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Antonio Lopez 1970: SEX, FASHION & DISCO

Wednesday, August 7, 2019

artistic style, his inspirations, his muses, and his wild lifestyle. The title is called, Antonio Lopez 1970: Sex, Fashion and Disco.

His drawings were mostly line art of fashion models. I think he was originally inspired by his parents because his father used to make mannequins and his mother made dresses. So, I guess, it came natural for him to draw women in artistic ways. He always had new ideas, and he attracted many people to be in his circle, whether friends, lovers, muses, or entourage. He was also bisexual because he had relationships with many people, but men and women, although these relationships were often short-lived. He appeared to have lived a fast life, working on his art, traveling for business, and having fun.

His fashion art reminds me of the 80s line art.

He was born in Puerto Rico, but his family came to America when he was 8.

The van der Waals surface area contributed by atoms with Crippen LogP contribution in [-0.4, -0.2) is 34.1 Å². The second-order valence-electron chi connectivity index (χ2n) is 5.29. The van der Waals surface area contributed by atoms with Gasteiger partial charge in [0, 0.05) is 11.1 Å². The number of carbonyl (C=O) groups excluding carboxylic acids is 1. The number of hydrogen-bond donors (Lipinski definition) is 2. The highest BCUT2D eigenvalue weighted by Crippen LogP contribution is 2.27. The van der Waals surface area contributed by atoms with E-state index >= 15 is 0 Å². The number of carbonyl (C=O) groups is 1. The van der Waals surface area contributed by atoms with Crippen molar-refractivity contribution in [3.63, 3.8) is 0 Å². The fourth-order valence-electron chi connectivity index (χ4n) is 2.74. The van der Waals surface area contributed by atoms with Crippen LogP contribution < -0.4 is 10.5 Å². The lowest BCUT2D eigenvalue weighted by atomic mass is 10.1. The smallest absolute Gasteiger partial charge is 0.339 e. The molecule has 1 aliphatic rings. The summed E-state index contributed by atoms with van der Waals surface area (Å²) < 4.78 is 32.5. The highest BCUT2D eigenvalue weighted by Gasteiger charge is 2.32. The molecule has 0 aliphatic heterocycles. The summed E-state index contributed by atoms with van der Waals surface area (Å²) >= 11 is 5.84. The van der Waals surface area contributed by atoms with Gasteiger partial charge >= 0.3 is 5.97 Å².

This video about Antonia Lopez is interesting. I agree with him when he said that it is easier for him to draw men because he was a man. I always thought drawing women was more fun and easier for me because I am a woman and I understand my body well. I always practiced more to draw a man’s body because it is more challenging for me.

He was born on February 11, 1943 in Utuado, Puerto Rico, and he died of AIDS on March 17, 1987, at UCLA Medical Center in Westlake Village, California. He was 44. He lived in NYC since he was 8.

While freelancing, he did portraits of models, such as Jerry Hall, Jessica Lange, and Grace Jones, and these artistic portraits were knowns as Antonio’s Girls, which were later made into a book in 1982.

In 1969, he moved to Paris, France and worked with Karl Lagerfeld, drawing models and other people in the fashion industry. He did that for 7 years before moving on.

He wasn’t able to finish his last fashion book he was working on–25 Years of Fashion, which was scheduled to be published in 1988. But his partner, Juan Ramos planned to finish it up for him.

During the last ten years of his life, he dedicated most of his time to teaching students about fashion illustrations at lectures and workshops. He is survived by his parents and two brothers, who are in Puerto Rico. Antonio’s body was cremated and his ashes was taken to Puerto Rico.


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